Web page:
“This restoration has been more involved than we initially thought,” said Matt Jarka, the sign company's manager. “The entire bottom half of the steel frame was basically gone and had to be replaced with new steel.”
Postema crews came to Grand Haven in March and removed the landmark sign for restoration.
“The first day it was down, it was very eerie,” Gage service director John Menard said.
Menard noted that the large sign had been in place since 1965, but he is unsure of its origin or how it originally came to Grand Haven.
In March, the Grand Haven Planning Commission designated it as a landmark sign — enabling the owner to remove, repair and re-install the sign as long as it looked like the original.
“If it couldn’t look like 1965, then all bets were off,” Menard said.
Menard said the other option — had restoration of the sign not been feasible — was to get the standard General Motors Chevrolet dealership sign.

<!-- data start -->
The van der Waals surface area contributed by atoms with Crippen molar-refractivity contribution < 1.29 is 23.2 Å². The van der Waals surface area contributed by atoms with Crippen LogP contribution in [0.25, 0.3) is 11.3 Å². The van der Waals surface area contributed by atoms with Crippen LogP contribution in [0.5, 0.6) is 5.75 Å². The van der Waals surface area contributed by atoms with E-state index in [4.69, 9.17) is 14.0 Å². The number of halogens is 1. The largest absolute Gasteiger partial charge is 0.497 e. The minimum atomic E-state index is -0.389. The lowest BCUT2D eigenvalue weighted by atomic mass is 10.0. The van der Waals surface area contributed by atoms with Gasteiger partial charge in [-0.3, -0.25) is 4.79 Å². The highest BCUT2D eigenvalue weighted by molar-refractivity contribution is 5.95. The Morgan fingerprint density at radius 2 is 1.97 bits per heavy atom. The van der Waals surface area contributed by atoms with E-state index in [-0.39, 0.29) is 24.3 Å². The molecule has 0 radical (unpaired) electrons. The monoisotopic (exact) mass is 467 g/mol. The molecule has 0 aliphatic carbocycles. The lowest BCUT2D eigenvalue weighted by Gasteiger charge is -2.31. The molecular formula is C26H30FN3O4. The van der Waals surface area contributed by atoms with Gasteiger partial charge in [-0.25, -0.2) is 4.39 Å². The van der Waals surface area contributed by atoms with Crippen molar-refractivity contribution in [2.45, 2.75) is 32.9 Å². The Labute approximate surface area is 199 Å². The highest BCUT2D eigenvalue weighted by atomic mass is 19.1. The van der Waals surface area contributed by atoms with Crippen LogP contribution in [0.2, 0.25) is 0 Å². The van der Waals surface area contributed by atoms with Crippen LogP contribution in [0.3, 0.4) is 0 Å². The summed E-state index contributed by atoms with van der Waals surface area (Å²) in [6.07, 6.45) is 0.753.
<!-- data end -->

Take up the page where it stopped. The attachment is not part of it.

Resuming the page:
For those who are handling the restoration process, work is a big undertaking.
“The size is a little bit of a challenge, but we’re equipped to handle things of that size,” Jarka said.
Once the sign arrived in Grand Rapids, the steel frame was rebuilt and sandblasted, primed and painted to prevent further deterioration. All of the electrical components are being replaced to comply with current electrical standards.
“Some of the neon will be reused, but the majority will be manufactured new by Joe Bulthuis at Neon Leon of Comstock Park,” Jarka said. “There is over 1,200 feet of neon on the sign.”
Jarka noted the porcelain panels on the sign have also required a lot of work.
“We first cleaned the panels with a rust remover and an acid to remove the oxidation," he explained. "We then treated the panels with a rust converter and then started to put in new metal where needed. The panels will then get spot-painted where needed, and then all the panels will get a gloss clear coat of paint.”
The outside edge of the sign will have new stainless steel panels fabricated to replace the originals.